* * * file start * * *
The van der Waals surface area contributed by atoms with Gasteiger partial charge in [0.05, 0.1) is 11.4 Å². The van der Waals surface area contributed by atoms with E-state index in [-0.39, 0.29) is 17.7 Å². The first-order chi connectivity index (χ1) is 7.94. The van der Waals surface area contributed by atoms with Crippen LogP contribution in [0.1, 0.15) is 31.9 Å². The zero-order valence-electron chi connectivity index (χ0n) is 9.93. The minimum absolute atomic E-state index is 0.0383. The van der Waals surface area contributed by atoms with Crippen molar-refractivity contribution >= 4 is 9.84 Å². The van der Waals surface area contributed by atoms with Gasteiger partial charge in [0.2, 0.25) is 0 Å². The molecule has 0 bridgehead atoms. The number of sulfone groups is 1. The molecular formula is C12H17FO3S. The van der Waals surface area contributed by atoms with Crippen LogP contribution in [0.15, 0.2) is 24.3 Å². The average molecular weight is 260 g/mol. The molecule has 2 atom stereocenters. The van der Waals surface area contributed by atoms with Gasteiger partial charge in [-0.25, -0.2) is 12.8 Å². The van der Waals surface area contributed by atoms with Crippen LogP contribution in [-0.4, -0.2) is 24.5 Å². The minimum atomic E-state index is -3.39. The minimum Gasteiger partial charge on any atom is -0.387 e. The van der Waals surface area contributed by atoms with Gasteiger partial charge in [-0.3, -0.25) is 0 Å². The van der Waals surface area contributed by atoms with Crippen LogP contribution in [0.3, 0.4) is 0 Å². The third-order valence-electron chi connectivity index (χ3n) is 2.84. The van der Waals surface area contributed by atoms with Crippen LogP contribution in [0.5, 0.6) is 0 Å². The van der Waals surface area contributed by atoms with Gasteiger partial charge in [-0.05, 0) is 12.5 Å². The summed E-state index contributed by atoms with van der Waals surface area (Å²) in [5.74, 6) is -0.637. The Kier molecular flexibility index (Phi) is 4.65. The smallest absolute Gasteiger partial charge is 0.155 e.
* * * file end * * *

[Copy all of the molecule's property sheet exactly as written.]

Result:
The van der Waals surface area contributed by atoms with Gasteiger partial charge in [0.05, 0.1) is 11.4 Å². The van der Waals surface area contributed by atoms with E-state index in [-0.39, 0.29) is 17.7 Å². The first-order chi connectivity index (χ1) is 7.94. The van der Waals surface area contributed by atoms with Crippen LogP contribution in [0.1, 0.15) is 31.9 Å². The zero-order valence-electron chi connectivity index (χ0n) is 9.93. The minimum absolute atomic E-state index is 0.0383. The van der Waals surface area contributed by atoms with Crippen molar-refractivity contribution >= 4 is 9.84 Å². The van der Waals surface area contributed by atoms with Gasteiger partial charge in [0.2, 0.25) is 0 Å². The molecule has 0 bridgehead atoms. The number of sulfone groups is 1. The molecular formula is C12H17FO3S. The van der Waals surface area contributed by atoms with Crippen LogP contribution in [0.15, 0.2) is 24.3 Å². The average molecular weight is 260 g/mol. The molecule has 2 atom stereocenters. The van der Waals surface area contributed by atoms with Gasteiger partial charge in [-0.25, -0.2) is 12.8 Å². The van der Waals surface area contributed by atoms with Crippen LogP contribution in [-0.4, -0.2) is 24.5 Å². The minimum atomic E-state index is -3.39. The minimum Gasteiger partial charge on any atom is -0.387 e. The van der Waals surface area contributed by atoms with Gasteiger partial charge in [-0.3, -0.25) is 0 Å². The van der Waals surface area contributed by atoms with Crippen LogP contribution in [0.3, 0.4) is 0 Å². The third-order valence-electron chi connectivity index (χ3n) is 2.84. The van der Waals surface area contributed by atoms with Crippen LogP contribution in [0.5, 0.6) is 0 Å². The van der Waals surface area contributed by atoms with Gasteiger partial charge in [-0.05, 0) is 12.5 Å². The summed E-state index contributed by atoms with van der Waals surface area (Å²) in [5.74, 6) is -0.637. The Kier molecular flexibility index (Phi) is 4.65. The smallest absolute Gasteiger partial charge is 0.155 e.